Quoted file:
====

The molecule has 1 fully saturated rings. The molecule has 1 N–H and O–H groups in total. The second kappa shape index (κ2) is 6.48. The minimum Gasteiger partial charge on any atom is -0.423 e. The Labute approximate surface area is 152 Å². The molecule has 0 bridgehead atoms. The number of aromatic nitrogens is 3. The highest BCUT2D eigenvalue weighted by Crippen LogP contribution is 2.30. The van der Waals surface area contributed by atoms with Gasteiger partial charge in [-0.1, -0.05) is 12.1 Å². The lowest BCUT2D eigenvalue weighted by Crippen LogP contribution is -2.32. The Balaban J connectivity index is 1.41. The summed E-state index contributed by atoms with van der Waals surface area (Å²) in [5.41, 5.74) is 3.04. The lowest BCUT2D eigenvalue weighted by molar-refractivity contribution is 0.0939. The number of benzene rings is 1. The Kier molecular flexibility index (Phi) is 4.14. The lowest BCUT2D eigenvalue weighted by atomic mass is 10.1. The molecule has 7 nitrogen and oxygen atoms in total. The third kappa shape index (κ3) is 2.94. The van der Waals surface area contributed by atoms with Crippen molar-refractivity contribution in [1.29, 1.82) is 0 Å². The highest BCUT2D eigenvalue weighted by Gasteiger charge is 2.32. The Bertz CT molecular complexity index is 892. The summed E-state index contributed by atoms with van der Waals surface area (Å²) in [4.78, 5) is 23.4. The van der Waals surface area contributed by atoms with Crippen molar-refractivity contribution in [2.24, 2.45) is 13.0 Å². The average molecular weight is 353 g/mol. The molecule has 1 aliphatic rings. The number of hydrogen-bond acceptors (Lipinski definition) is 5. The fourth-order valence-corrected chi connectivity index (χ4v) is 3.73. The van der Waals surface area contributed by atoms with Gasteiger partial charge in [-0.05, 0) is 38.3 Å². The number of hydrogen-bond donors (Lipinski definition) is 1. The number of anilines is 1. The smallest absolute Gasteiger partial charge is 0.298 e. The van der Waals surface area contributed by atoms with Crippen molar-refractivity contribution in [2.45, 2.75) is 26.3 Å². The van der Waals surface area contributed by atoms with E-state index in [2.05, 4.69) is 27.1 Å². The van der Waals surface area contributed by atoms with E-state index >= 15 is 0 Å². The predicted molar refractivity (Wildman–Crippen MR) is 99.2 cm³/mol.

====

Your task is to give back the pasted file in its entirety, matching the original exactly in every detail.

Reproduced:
The molecule has 1 fully saturated rings. The molecule has 1 N–H and O–H groups in total. The second kappa shape index (κ2) is 6.48. The minimum Gasteiger partial charge on any atom is -0.423 e. The Labute approximate surface area is 152 Å². The molecule has 0 bridgehead atoms. The number of aromatic nitrogens is 3. The highest BCUT2D eigenvalue weighted by Crippen LogP contribution is 2.30. The van der Waals surface area contributed by atoms with Gasteiger partial charge in [-0.1, -0.05) is 12.1 Å². The lowest BCUT2D eigenvalue weighted by Crippen LogP contribution is -2.32. The Balaban J connectivity index is 1.41. The summed E-state index contributed by atoms with van der Waals surface area (Å²) in [5.41, 5.74) is 3.04. The lowest BCUT2D eigenvalue weighted by molar-refractivity contribution is 0.0939. The number of benzene rings is 1. The Kier molecular flexibility index (Phi) is 4.14. The lowest BCUT2D eigenvalue weighted by atomic mass is 10.1. The molecule has 7 nitrogen and oxygen atoms in total. The third kappa shape index (κ3) is 2.94. The van der Waals surface area contributed by atoms with Crippen molar-refractivity contribution in [1.29, 1.82) is 0 Å². The highest BCUT2D eigenvalue weighted by Gasteiger charge is 2.32. The Bertz CT molecular complexity index is 892. The summed E-state index contributed by atoms with van der Waals surface area (Å²) in [4.78, 5) is 23.4. The van der Waals surface area contributed by atoms with Crippen molar-refractivity contribution in [2.24, 2.45) is 13.0 Å². The average molecular weight is 353 g/mol. The molecule has 1 aliphatic rings. The number of hydrogen-bond acceptors (Lipinski definition) is 5. The fourth-order valence-corrected chi connectivity index (χ4v) is 3.73. The van der Waals surface area contributed by atoms with Gasteiger partial charge in [-0.05, 0) is 38.3 Å². The number of hydrogen-bond donors (Lipinski definition) is 1. The number of anilines is 1. The smallest absolute Gasteiger partial charge is 0.298 e. The van der Waals surface area contributed by atoms with Crippen molar-refractivity contribution in [2.45, 2.75) is 26.3 Å². The van der Waals surface area contributed by atoms with E-state index in [2.05, 4.69) is 27.1 Å². The van der Waals surface area contributed by atoms with E-state index >= 15 is 0 Å². The predicted molar refractivity (Wildman–Crippen MR) is 99.2 cm³/mol.